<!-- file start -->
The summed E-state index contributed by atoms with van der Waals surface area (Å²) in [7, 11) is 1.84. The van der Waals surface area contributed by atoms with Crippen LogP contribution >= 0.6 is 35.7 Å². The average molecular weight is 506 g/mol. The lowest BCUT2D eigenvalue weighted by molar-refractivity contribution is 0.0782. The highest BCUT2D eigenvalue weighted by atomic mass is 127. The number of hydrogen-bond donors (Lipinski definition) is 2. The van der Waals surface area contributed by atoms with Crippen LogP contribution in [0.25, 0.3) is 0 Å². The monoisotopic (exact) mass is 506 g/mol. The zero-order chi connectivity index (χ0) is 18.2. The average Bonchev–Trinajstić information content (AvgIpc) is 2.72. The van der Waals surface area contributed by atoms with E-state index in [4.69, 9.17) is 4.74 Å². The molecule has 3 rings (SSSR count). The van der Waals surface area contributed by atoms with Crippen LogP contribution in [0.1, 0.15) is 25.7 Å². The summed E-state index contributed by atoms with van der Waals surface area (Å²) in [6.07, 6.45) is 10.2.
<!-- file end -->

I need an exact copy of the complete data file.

The summed E-state index contributed by atoms with van der Waals surface area (Å²) in [7, 11) is 1.84. The van der Waals surface area contributed by atoms with Crippen LogP contribution >= 0.6 is 35.7 Å². The average molecular weight is 506 g/mol. The lowest BCUT2D eigenvalue weighted by molar-refractivity contribution is 0.0782. The highest BCUT2D eigenvalue weighted by atomic mass is 127. The number of hydrogen-bond donors (Lipinski definition) is 2. The van der Waals surface area contributed by atoms with Crippen LogP contribution in [0.25, 0.3) is 0 Å². The monoisotopic (exact) mass is 506 g/mol. The zero-order chi connectivity index (χ0) is 18.2. The average Bonchev–Trinajstić information content (AvgIpc) is 2.72. The van der Waals surface area contributed by atoms with E-state index in [4.69, 9.17) is 4.74 Å². The molecule has 3 rings (SSSR count). The van der Waals surface area contributed by atoms with Crippen LogP contribution in [0.1, 0.15) is 25.7 Å². The summed E-state index contributed by atoms with van der Waals surface area (Å²) in [6.07, 6.45) is 10.2.